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COVER PICTURE: The DIMH Project of the Year Award 2018 went to a new sensory room at the Maudsley Hospital, designed in collaboration with Mike Ayres Design. Features include a ‘bubble tube’, rainbow light bars, a large projector, DVDs of relaxing scenes, a tactile wall, ‘liquid floor tiles’, a fibre optic ‘cloud’, and a padded ‘punching corner’.
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ISSN 2057-4290 THE NETWORK is published by Step Communications Ltd ©2018.
The Publisher is unable to take any responsibility for views expressed by contributors. Editorial views are not necessarily shared by the Design in Mental Health Network. Readers are expressly advised that while the contents of this publication are believed to be accurate, correct and complete, no reliance should be placed upon its contents as being applicable to any particular circumstances. Any advice, opinion or information contained is published only on the footing that the Design in Mental Health Network, its servants or agents and all contributors to this publication shall be under no liability whatsoever in respect of its contents.
With the impact of this year’s conference and exhibition still reverberating, the call for conference papers is already live for Design In Mental Health 2019. In May, our speakers at this year’s national conference addressed issues which have been raised for attention at previous years’ events. Notable examples include recognising the importance of acoustics, ways of systematic post-occupancy evaluation, and using post-project review as evidence. Exhibitors showed innovative products and features geared to today’s need for value, efficiency, safety, and energy saving. Above all, we saw and heard about increasing emphasis on how products and designs should be kinder to us as human beings. For example, the carpets that meet standards for infection control are still, well, carpets. These ideas remind us of the strengths of our annual event. It is among the ways that help us reconnect with the most important of our core purposes – that is to champion the voice of people actually using and experiencing mental health environments in their lives. Inspirational comments and ideas emerged from delegates’ discussions with speakers following their presentations. The dialogue continued over the breaks among the exhibition stands. Katharine Lazenby, an artist working with the charity, Hospital Rooms (see also pages 8 and 22), brought this into focus saying ‘... spaces that fail to consider the experience of the patient, that are neglected and lack attention to detail, can begin to mirror the feelings of hopelessness and depression that a patient in crisis may be struggling with’.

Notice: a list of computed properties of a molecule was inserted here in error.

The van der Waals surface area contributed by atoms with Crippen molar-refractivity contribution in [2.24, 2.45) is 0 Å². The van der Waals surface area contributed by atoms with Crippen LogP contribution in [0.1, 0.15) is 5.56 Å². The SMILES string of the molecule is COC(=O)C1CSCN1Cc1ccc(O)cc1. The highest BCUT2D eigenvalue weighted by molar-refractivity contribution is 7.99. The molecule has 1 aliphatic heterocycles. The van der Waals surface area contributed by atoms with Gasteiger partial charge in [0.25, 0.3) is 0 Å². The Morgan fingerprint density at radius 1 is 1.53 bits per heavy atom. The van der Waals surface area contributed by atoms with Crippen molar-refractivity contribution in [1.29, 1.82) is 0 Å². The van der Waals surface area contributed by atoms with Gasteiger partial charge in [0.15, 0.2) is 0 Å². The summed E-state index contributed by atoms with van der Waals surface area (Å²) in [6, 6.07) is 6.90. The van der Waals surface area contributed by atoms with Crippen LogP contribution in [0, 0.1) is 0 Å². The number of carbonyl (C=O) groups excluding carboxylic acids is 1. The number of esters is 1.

10 Creativity and innovation in six areas showcased This year’s Design in Mental Health Awards celebrated excellence in six categories, and saw an impassioned after-dinner speech by Dr Jacqui Dillon, an activist, writer, and speaker, who suffered childhood abuse, and now lectures worldwide on trauma, abuse, psychosis, dissociation, and healing.
16 Workstreams’ activities set out in detail In an opening session at May’s DIMH 2018 conference, leads and members of the DIMHN workstreams outlined the goals of their workstream, and some of the ambitious and potentially far-reaching activities that each is undertaking.
21 A wide-ranging look at the priorities and goals Giving a keynote speech at Design in Mental Health 2018, NHS England’s national clinical director for Mental Health reported on progress made, and goals yet to be met, on mental health provision in England in line with the Five Year Forward View for Mental Health.
25 Working toward unified product testing Philip Ross, who leads the Network’s Testing & Innovation stream, reports on the ongoing joint work by the DIMHN and the Building Research Establishment to develop and launch product testing standards for some of the key products used in mental healthcare settings.
29 Expert care for mothers facing mental ill health Exeter-based Grainge Architects was last summer appointed to design one of four new Mother & Baby Units commissioned by the NHS in England to allow women needing mental healthcare to stay with their babies while receiving the care they need.
THE NETWORK JULY 2018 3
Taking a person-centered approach Journal of the Design in Mental Health Network
Our conference committee and board will continue working together with members, exhibitors, and speakers. We aim to respond to these challenges with renewed enthusiasm over the coming year. Another reminder of the importance of this task came from Jacqui Dillon, chair of the Hearing Voices Network (see pages 10-13). She addressed our awards ceremony with an open and traumatic account of her personal journey. It was disturbing to hear how, as a young person, her experience of being abused was compounded by professionals in institutions. When she told them about it, they dismissed it as a symptom of illness. The effects of the way care is delivered and the environment in which this happens have a common denominator. It is the person experiencing them. This is where we should collaborate, through co-production, if we are to make an impact. Katharine Lazenby again: ‘Those of us who have received mental health care, who have spent time as inpatients – sometimes many months – have valuable insights and perspectives to offer about what does and doesn’t help, where improvements could be made, and how policies, plans, and designs, actually feel in practice’. Joe Forster President
Design in Mental Health Network
©South London and Maudsley NHS Foundation Trust/Mike Ayres Design
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